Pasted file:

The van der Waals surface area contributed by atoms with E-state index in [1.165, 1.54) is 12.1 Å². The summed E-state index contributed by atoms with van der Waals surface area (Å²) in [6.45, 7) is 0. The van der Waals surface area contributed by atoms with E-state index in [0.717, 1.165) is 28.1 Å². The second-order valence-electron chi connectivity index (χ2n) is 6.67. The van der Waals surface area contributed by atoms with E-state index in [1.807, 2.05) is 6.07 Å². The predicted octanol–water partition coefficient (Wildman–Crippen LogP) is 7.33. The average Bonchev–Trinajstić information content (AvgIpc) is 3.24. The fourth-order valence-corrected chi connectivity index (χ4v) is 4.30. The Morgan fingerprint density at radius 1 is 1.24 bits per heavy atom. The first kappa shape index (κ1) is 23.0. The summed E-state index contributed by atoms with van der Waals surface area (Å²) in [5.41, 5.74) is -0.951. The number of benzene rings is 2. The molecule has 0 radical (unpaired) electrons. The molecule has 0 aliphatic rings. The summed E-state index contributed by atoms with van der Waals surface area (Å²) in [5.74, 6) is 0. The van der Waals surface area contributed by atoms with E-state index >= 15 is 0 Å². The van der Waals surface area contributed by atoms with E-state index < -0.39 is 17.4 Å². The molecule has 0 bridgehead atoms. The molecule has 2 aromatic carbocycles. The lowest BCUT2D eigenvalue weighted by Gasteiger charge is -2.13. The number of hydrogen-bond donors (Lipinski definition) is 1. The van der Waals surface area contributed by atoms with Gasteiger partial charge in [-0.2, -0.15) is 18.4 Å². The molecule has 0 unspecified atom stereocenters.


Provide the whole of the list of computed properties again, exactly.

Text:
The van der Waals surface area contributed by atoms with E-state index in [1.165, 1.54) is 12.1 Å². The summed E-state index contributed by atoms with van der Waals surface area (Å²) in [6.45, 7) is 0. The van der Waals surface area contributed by atoms with E-state index in [0.717, 1.165) is 28.1 Å². The second-order valence-electron chi connectivity index (χ2n) is 6.67. The van der Waals surface area contributed by atoms with E-state index in [1.807, 2.05) is 6.07 Å². The predicted octanol–water partition coefficient (Wildman–Crippen LogP) is 7.33. The average Bonchev–Trinajstić information content (AvgIpc) is 3.24. The fourth-order valence-corrected chi connectivity index (χ4v) is 4.30. The Morgan fingerprint density at radius 1 is 1.24 bits per heavy atom. The first kappa shape index (κ1) is 23.0. The summed E-state index contributed by atoms with van der Waals surface area (Å²) in [5.41, 5.74) is -0.951. The number of benzene rings is 2. The molecule has 0 radical (unpaired) electrons. The molecule has 0 aliphatic rings. The summed E-state index contributed by atoms with van der Waals surface area (Å²) in [5.74, 6) is 0. The van der Waals surface area contributed by atoms with E-state index >= 15 is 0 Å². The van der Waals surface area contributed by atoms with E-state index < -0.39 is 17.4 Å². The molecule has 0 bridgehead atoms. The molecule has 2 aromatic carbocycles. The lowest BCUT2D eigenvalue weighted by Gasteiger charge is -2.13. The number of hydrogen-bond donors (Lipinski definition) is 1. The van der Waals surface area contributed by atoms with Gasteiger partial charge in [-0.2, -0.15) is 18.4 Å². The molecule has 0 unspecified atom stereocenters.